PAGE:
Early in November I had the privilege of attending FotoWeek DC as a portfolio reviewer. Over the past few weeks I have been sharing the work of several photographers whose portfolios I reviewed.
Christine Pearl arrived at my table with a clear purpose in mind: to get her portfolios in shape for her upcoming reviews at Houston’s FotoFest in March. She came in looking for input on two in-progress bodies of work: Last Car Running, a long-term documentary in the fine-tuning stages, and an untitled new series of portraits. It was immediately clear to me that she had done her research on the gallery, how it functions, and the type of work featured in its newest venture, Don’t Take Pictures. I am always delighted when a reviewee has spent some time learning about The Kiernan Gallery’s projects as it allows the photographer in front of me to dive right into the work with an understanding of how might be able to advance their photographic career.
When looking at Last Car Running, we discussed sequencing and identified images that were strong in concept but could be reshot for a more dynamic portfolio. Having a set of loose 8x10 prints made this process easy.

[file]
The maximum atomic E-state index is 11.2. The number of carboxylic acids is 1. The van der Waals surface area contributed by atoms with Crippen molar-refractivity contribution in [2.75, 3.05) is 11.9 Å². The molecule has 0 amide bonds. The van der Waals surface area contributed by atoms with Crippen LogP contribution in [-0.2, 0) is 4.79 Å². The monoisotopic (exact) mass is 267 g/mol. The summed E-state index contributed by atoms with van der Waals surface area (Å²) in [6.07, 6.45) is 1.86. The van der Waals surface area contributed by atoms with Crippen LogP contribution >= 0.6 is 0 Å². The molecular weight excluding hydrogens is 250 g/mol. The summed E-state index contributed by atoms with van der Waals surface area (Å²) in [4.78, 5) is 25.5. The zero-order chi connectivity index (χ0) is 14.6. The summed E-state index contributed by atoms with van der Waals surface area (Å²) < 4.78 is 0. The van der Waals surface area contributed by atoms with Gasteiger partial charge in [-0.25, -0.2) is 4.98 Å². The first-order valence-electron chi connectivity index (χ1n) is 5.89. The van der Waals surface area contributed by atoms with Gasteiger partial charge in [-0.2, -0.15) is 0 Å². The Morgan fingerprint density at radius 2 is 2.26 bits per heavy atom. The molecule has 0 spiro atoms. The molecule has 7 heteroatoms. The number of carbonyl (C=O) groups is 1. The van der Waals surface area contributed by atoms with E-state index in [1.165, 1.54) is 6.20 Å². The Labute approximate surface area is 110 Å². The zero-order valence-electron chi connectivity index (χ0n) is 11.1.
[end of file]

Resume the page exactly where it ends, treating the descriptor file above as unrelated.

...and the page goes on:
With the new series of portraits, Christine explained her process and the frustrations she was having. Talking about her frustrations with the project showed that she was willing to work through challenges to create the best portfolio possible. It also showed that she was receptive to critique. This work was in its beginning stages and I looked for visual cohesion. We discussed the common attributes of the successful images and a possible creative direction to take moving forward.
Artist Statement for Last Car Running
This series of photographs is about people within a subculture who work with what they have as they embrace the charm of destruction. They love the process of grinding steel, burning rubber and showering sparks to fulfill their vision of the American dream; a dream of creating the indestructible car that is the last car running.
My photography of the demolition derby embodies the raucous spirit of what is proudly called “contemporary redneck culture.” I'm drawn to this community’s creative ingenuity, shown in the ways they give new life to old, all but abandoned, icons of the American dream, the automobile. The way cars are so deeply rooted in our memories and American identity is part of what I am reflecting on that through my photography. I also show the thrill of the journey and the ways the automobile serves as a symbolic promise of individual freedom.
I turned to photography as a way to face the onset of my own disability and the accompanying limited mobility. As a disabled photographer I am continually learning how to work with what I have, like the crews at the demolition derby. I have also learned how to play to my strengths, because I am attracted to people, which is a starting point for making these photographs.